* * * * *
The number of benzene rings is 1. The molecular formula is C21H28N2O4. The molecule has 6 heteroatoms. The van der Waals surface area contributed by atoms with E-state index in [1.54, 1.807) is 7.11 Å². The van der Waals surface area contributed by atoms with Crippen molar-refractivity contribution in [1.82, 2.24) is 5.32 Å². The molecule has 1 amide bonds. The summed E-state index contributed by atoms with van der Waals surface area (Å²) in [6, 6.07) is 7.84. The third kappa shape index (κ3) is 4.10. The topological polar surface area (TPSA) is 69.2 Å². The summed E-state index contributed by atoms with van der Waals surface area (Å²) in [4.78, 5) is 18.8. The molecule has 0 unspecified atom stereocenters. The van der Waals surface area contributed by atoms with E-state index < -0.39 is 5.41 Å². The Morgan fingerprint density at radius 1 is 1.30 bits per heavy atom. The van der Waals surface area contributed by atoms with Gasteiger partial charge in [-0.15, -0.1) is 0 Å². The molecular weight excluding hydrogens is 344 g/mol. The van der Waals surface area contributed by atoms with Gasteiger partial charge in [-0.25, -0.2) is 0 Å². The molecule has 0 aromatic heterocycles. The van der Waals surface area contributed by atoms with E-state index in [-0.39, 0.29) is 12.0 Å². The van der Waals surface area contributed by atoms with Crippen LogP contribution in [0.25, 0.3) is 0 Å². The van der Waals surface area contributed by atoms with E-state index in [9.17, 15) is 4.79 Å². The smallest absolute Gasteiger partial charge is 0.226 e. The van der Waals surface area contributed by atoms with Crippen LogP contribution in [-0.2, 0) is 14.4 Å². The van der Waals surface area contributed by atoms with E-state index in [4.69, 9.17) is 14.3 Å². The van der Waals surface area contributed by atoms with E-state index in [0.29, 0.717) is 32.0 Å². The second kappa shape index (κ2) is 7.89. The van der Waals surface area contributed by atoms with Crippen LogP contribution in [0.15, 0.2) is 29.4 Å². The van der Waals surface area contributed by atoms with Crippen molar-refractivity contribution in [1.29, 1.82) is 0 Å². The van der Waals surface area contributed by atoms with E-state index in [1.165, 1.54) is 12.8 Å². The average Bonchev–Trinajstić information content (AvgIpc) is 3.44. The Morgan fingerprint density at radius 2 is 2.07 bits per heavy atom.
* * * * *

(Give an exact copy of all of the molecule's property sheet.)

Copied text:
The number of benzene rings is 1. The molecular formula is C21H28N2O4. The molecule has 6 heteroatoms. The van der Waals surface area contributed by atoms with E-state index in [1.54, 1.807) is 7.11 Å². The van der Waals surface area contributed by atoms with Crippen molar-refractivity contribution in [1.82, 2.24) is 5.32 Å². The molecule has 1 amide bonds. The summed E-state index contributed by atoms with van der Waals surface area (Å²) in [6, 6.07) is 7.84. The third kappa shape index (κ3) is 4.10. The topological polar surface area (TPSA) is 69.2 Å². The summed E-state index contributed by atoms with van der Waals surface area (Å²) in [4.78, 5) is 18.8. The molecule has 0 unspecified atom stereocenters. The van der Waals surface area contributed by atoms with E-state index < -0.39 is 5.41 Å². The Morgan fingerprint density at radius 1 is 1.30 bits per heavy atom. The van der Waals surface area contributed by atoms with Gasteiger partial charge in [-0.15, -0.1) is 0 Å². The molecular weight excluding hydrogens is 344 g/mol. The van der Waals surface area contributed by atoms with Gasteiger partial charge in [-0.25, -0.2) is 0 Å². The molecule has 0 aromatic heterocycles. The van der Waals surface area contributed by atoms with E-state index in [-0.39, 0.29) is 12.0 Å². The van der Waals surface area contributed by atoms with Crippen LogP contribution in [0.25, 0.3) is 0 Å². The van der Waals surface area contributed by atoms with E-state index in [9.17, 15) is 4.79 Å². The smallest absolute Gasteiger partial charge is 0.226 e. The van der Waals surface area contributed by atoms with Crippen LogP contribution in [-0.2, 0) is 14.4 Å². The van der Waals surface area contributed by atoms with E-state index in [4.69, 9.17) is 14.3 Å². The van der Waals surface area contributed by atoms with E-state index in [0.29, 0.717) is 32.0 Å². The second kappa shape index (κ2) is 7.89. The van der Waals surface area contributed by atoms with Crippen LogP contribution in [0.15, 0.2) is 29.4 Å². The van der Waals surface area contributed by atoms with Crippen molar-refractivity contribution in [1.29, 1.82) is 0 Å². The van der Waals surface area contributed by atoms with E-state index in [1.165, 1.54) is 12.8 Å². The average Bonchev–Trinajstić information content (AvgIpc) is 3.44. The Morgan fingerprint density at radius 2 is 2.07 bits per heavy atom.